Mother Meadows: So. . . what does my little big girl plan on doing today?
Miss Meadows: I am substitute-teaching in a low-income, racially mixed bottom-scoring, first-grade classroom.
Mother Meadows: Oh, you poor darling. You could have run the charm school in a soon-to-be bankrupt department store or. . .been president.
Miss Meadows: But that wasn’t my destiny, Mother.
Mother Meadows: Well, I hardly think your destiny is being a temporary teacher.
Miss Meadows: Well, no one knows their destiny except. . .God. . .or. . .a best-selling author.
Mother Meadows: Well, I just don’t understand why you don’t something more. . . permanent.
Miss Meadows: Permanence is temporary, Mother dear.
Mother Meadows: Well, I suppose there’s some truth in that, Mary.
Miss Meadows: And truth is relative.
Daphne: And who am I supposed to choose anyway, huh? Who do you think is better?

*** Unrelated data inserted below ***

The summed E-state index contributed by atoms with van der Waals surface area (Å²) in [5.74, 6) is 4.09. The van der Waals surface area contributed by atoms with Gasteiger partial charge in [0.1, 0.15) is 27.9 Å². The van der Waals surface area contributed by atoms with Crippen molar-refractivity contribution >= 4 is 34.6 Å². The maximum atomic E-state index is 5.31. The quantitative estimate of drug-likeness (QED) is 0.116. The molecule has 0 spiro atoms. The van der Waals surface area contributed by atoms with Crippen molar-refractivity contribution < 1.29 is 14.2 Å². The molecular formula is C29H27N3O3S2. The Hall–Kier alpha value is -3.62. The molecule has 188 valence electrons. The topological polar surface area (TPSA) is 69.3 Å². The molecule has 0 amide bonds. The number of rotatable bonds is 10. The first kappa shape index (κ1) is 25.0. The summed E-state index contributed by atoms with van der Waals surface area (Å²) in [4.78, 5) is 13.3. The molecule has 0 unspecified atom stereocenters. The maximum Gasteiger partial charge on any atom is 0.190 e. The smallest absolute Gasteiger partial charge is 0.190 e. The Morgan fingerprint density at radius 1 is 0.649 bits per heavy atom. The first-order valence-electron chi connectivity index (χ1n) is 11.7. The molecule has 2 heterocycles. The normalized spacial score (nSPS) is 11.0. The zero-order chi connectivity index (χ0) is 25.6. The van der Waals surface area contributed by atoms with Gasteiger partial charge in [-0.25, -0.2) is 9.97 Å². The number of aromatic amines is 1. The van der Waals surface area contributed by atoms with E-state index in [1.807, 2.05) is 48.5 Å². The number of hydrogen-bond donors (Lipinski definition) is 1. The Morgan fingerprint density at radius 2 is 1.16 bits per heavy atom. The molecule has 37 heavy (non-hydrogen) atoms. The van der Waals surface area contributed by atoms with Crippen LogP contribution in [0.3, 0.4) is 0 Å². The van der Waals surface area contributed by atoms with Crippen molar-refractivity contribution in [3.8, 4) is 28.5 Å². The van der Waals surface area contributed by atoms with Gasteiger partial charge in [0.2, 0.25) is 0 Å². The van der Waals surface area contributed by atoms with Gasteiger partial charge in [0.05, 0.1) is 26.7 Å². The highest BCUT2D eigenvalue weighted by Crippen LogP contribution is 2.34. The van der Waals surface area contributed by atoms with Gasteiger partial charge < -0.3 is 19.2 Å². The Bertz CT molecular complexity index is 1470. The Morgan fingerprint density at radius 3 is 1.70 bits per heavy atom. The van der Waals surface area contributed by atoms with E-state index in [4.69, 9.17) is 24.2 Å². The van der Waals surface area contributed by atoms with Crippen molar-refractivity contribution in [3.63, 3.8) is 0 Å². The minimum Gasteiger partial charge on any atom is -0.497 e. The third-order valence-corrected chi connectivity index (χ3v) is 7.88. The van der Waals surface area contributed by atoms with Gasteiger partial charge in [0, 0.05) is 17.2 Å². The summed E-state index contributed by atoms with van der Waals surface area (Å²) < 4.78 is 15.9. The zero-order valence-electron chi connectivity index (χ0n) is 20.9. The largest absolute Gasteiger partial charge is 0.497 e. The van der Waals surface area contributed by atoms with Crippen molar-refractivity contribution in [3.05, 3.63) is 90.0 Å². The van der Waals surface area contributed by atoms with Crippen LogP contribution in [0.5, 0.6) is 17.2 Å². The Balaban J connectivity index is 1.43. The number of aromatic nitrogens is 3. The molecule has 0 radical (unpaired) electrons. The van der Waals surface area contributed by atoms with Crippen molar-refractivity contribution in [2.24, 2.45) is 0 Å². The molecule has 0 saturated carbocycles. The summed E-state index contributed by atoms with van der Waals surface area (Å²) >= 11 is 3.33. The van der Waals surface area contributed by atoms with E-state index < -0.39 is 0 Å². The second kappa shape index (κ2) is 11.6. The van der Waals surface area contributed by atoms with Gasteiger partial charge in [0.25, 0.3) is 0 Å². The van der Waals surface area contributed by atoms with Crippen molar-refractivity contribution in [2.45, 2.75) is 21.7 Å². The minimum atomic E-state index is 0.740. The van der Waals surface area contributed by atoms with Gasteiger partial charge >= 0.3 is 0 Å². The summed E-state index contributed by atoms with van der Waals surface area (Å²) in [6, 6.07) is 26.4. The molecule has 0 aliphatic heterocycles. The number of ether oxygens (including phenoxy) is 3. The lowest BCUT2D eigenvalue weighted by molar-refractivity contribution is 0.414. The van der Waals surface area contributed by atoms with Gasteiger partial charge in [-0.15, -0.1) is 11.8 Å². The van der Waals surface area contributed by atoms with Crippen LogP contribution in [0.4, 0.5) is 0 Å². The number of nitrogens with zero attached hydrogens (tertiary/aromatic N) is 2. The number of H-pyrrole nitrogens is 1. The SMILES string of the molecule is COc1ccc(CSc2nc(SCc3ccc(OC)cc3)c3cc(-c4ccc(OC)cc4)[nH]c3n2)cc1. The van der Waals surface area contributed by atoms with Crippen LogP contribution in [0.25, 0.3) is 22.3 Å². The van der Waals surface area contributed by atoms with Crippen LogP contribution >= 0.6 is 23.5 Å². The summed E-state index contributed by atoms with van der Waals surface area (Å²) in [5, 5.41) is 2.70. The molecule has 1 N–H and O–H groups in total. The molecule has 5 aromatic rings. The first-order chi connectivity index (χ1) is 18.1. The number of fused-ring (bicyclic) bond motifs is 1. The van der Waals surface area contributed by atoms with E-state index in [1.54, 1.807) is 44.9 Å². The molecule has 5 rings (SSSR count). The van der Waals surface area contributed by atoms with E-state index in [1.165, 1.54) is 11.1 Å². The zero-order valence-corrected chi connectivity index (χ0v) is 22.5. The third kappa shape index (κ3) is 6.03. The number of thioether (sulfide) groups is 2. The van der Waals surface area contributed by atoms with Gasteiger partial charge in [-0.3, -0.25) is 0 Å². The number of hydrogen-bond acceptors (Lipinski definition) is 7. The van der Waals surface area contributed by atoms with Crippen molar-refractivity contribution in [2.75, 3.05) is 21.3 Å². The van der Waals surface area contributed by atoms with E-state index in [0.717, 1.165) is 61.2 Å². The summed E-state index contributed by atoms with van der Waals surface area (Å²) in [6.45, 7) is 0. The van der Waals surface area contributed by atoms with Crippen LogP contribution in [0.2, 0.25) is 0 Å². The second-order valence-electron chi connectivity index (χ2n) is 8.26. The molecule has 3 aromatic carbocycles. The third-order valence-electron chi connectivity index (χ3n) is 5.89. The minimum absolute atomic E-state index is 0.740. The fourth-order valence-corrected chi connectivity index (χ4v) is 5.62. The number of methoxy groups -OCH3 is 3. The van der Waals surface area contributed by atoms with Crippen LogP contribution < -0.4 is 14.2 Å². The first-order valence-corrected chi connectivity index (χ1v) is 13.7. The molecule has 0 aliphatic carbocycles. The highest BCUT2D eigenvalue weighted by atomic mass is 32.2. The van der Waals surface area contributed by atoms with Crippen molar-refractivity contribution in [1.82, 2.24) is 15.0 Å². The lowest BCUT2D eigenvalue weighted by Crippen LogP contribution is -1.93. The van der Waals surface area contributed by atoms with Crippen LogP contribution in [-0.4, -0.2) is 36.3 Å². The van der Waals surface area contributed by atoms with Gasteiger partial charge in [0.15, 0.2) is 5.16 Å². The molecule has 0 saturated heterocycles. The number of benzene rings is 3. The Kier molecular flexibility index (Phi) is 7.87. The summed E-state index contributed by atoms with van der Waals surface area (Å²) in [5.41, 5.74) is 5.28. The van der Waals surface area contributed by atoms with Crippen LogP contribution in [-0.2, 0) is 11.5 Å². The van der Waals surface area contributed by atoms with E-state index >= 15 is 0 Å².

Johnny: I like you. And I have an odd instinct that I’d like her too. Maybe I should meet her.
Daphne: Let me be perfectly honest with you, okay? You’re a very charming guy, irresistible, in fact. And that’s why I know you would be a horrendous choice because I’m not looking for a great affair for my daughter. You know, like, a gorgeous musician who’s gonna break her heart. I’m looking for a life partner.
Johnny: That’s great. Thanks. Yeah, no, I love being reduced to a cultural cliché. That’s just terrific. Because only musicians break people’s hearts. Wow.